From frogs to turtles to snakes to trees, conservation principles and approaches are the same.

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Dr. Matthew Chatfield

An early mentor once stated this assertion differently: “It doesn’t matter what you choose to study, just pick what you want to count and where you want to count it.” These are wise words indeed.

I take an integrative approach to conserving imperiled species. Grounded in traditional population ecology methods, my students and I examine multiple – often synergistically acting – causes of species decline. Although my focus has nearly always been amphibians and reptiles, I work across taxonomic boundaries to incorporate other ecologically important groups. My current projects include:

FrogA holistic approach to assessing amphibian health

As a group, amphibians are the most endangered vertebrate class on Earth. They are also well known for their role as indicators of environmental quality and health. In collaboration with Dr. Cheryl Frederick of Unity College and Dr. Cathy Bevier of Colby College, I am tracking and documenting Green Frog (Lithobates clamitans) populations in different aquatic environments at many locations in central Maine. This study provides an integrated approach to understanding potential stressors, which can influence amphibian populations, such as water quality or emerging infectious diseases like ranavirus and chytridiomycosis.

Wood Turtle Conservation of Wood Turtles in a changing world

The Wood Turtle (Glyptemys insculpta) is a medium-sized, semi-aquatic turtle that has experienced widespread declines throughout much of its range. The mixed aquatic-terrestrial life history of the Wood Turtle, coupled with sensitivity to human disturbance, may be partly responsible for the species’ vulnerability to habitat fragmentation and degradation. In spring 2015, in partnership with the Maine Department of Inland Fisheries and Wildlife and many other Unity faculty, I initiated a mark-recapture study on a nearby population. We are also conducting a radio-telemetry and habitat mapping project that substantially expand upon the existing mark-recapture study. The goal is to understand how habitat use and movement patterns may be influenced by habitat fragmentation and degradation. Understanding these complex interactions will help provide a foundation for making informed, evidence-based management decisions.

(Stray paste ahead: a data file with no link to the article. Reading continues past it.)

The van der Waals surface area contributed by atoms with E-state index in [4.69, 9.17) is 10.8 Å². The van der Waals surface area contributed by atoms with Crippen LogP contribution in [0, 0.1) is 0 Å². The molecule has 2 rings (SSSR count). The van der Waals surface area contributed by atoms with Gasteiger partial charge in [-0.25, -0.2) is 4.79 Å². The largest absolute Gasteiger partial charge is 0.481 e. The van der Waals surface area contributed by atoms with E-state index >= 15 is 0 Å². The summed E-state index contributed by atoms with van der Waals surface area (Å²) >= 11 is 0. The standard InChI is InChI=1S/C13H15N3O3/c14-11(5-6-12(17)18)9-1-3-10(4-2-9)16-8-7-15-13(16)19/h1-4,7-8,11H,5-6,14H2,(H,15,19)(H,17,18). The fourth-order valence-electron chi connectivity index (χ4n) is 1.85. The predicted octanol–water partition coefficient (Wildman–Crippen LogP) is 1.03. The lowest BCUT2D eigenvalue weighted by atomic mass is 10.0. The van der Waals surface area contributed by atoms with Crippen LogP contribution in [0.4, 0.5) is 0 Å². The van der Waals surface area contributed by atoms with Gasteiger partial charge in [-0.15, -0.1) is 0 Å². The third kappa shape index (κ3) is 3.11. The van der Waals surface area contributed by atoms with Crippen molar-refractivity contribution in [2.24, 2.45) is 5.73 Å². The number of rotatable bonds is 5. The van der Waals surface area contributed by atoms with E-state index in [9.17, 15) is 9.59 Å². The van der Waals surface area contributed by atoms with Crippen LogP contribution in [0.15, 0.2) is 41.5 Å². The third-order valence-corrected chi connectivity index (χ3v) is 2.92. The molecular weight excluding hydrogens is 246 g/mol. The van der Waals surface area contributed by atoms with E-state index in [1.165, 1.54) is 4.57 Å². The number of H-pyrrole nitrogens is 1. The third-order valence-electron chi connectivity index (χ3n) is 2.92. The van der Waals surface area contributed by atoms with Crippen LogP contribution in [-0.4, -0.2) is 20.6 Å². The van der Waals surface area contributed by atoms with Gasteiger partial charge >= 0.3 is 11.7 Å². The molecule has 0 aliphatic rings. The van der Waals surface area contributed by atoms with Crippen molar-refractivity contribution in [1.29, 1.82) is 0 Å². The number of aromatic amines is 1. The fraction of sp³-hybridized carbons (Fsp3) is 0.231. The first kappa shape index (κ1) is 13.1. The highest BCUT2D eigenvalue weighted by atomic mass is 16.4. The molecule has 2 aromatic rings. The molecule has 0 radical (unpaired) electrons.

SnakeThe Unity Reptile and Amphibian Monitoring Study (RAMS)

Many species exhibit dramatic year-to-year fluctuations in abundance and it is only through long-term studies that researchers are able to discern genuine patterns of population decline from natural background fluctuations. Recent crashes in reptile and amphibian populations worldwide have caused alarm among researchers and the public, causing many to call for increased surveillance of population status and health. This study utilizes a series of cover board arrays to survey and monitor reptile and amphibian composition and abundance across forest to old field ecotones. Coupled with detailed measures of microhabitat, results will help us understand the role that habitat fragmentation has in determining species composition and abundance. A demographic study of the Common Gartersnake (Thamnophis sirtalis) will provide depth to our understanding of species-specific microhabitat requirements and effects of habitat fragmentation.

ChestnutsLost but not forgotten: Restoration of the American chestnut tree

The American chestnut (Castanea dentata) was once a foundational species in forests across much of the eastern United States. Beginning in the early 1900s, however, an introduced fungal blight has decimated this species to the point of functional extinction. A massive citizen science effort to restore this iconic tree to the wild, among the largest ever conducted for a single species, is now in progress. Through a partnership with The American Chestnut Foundation, Unity students are engaging in experiments at McKay Farm and Research Station and through plantings on experimental plots throughout central Maine. All of these many experiments are designed to refine planting protocols and determine the conditions needed for restoration of this ecologically important and culturally significant species to the wild.